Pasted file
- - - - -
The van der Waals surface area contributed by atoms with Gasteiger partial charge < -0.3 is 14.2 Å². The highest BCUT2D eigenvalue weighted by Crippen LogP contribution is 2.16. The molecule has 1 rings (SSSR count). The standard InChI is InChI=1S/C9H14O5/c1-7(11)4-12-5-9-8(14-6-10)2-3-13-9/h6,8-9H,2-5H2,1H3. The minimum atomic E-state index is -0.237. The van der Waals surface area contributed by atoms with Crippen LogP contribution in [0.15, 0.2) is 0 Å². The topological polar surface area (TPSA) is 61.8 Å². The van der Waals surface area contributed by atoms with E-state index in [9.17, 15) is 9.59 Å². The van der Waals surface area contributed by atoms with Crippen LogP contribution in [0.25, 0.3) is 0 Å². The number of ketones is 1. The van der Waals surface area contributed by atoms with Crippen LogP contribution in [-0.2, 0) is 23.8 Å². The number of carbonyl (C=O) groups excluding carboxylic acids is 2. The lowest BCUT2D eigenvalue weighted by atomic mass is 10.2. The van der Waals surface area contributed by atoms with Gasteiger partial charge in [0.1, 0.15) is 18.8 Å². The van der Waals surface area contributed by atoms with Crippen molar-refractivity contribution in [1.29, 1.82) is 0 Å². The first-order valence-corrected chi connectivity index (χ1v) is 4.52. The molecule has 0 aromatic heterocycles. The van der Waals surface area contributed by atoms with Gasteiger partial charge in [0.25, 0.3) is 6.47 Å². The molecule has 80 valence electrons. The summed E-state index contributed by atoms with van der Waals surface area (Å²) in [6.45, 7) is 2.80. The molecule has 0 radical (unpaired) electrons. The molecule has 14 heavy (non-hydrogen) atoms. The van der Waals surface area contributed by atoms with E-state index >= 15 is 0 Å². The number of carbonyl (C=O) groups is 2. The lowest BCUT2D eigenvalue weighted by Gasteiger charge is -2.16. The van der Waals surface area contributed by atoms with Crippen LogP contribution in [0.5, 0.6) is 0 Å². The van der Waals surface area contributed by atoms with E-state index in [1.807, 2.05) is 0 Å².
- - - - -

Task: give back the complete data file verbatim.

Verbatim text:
The van der Waals surface area contributed by atoms with Gasteiger partial charge < -0.3 is 14.2 Å². The highest BCUT2D eigenvalue weighted by Crippen LogP contribution is 2.16. The molecule has 1 rings (SSSR count). The standard InChI is InChI=1S/C9H14O5/c1-7(11)4-12-5-9-8(14-6-10)2-3-13-9/h6,8-9H,2-5H2,1H3. The minimum atomic E-state index is -0.237. The van der Waals surface area contributed by atoms with Crippen LogP contribution in [0.15, 0.2) is 0 Å². The topological polar surface area (TPSA) is 61.8 Å². The van der Waals surface area contributed by atoms with E-state index in [9.17, 15) is 9.59 Å². The van der Waals surface area contributed by atoms with Crippen LogP contribution in [0.25, 0.3) is 0 Å². The number of ketones is 1. The van der Waals surface area contributed by atoms with Crippen LogP contribution in [-0.2, 0) is 23.8 Å². The number of carbonyl (C=O) groups excluding carboxylic acids is 2. The lowest BCUT2D eigenvalue weighted by atomic mass is 10.2. The van der Waals surface area contributed by atoms with Gasteiger partial charge in [0.1, 0.15) is 18.8 Å². The van der Waals surface area contributed by atoms with Crippen molar-refractivity contribution in [1.29, 1.82) is 0 Å². The first-order valence-corrected chi connectivity index (χ1v) is 4.52. The molecule has 0 aromatic heterocycles. The van der Waals surface area contributed by atoms with Gasteiger partial charge in [0.25, 0.3) is 6.47 Å². The molecule has 80 valence electrons. The summed E-state index contributed by atoms with van der Waals surface area (Å²) in [6.45, 7) is 2.80. The molecule has 0 radical (unpaired) electrons. The molecule has 14 heavy (non-hydrogen) atoms. The van der Waals surface area contributed by atoms with E-state index >= 15 is 0 Å². The number of carbonyl (C=O) groups is 2. The lowest BCUT2D eigenvalue weighted by Gasteiger charge is -2.16. The van der Waals surface area contributed by atoms with Crippen LogP contribution in [0.5, 0.6) is 0 Å². The van der Waals surface area contributed by atoms with E-state index in [1.807, 2.05) is 0 Å².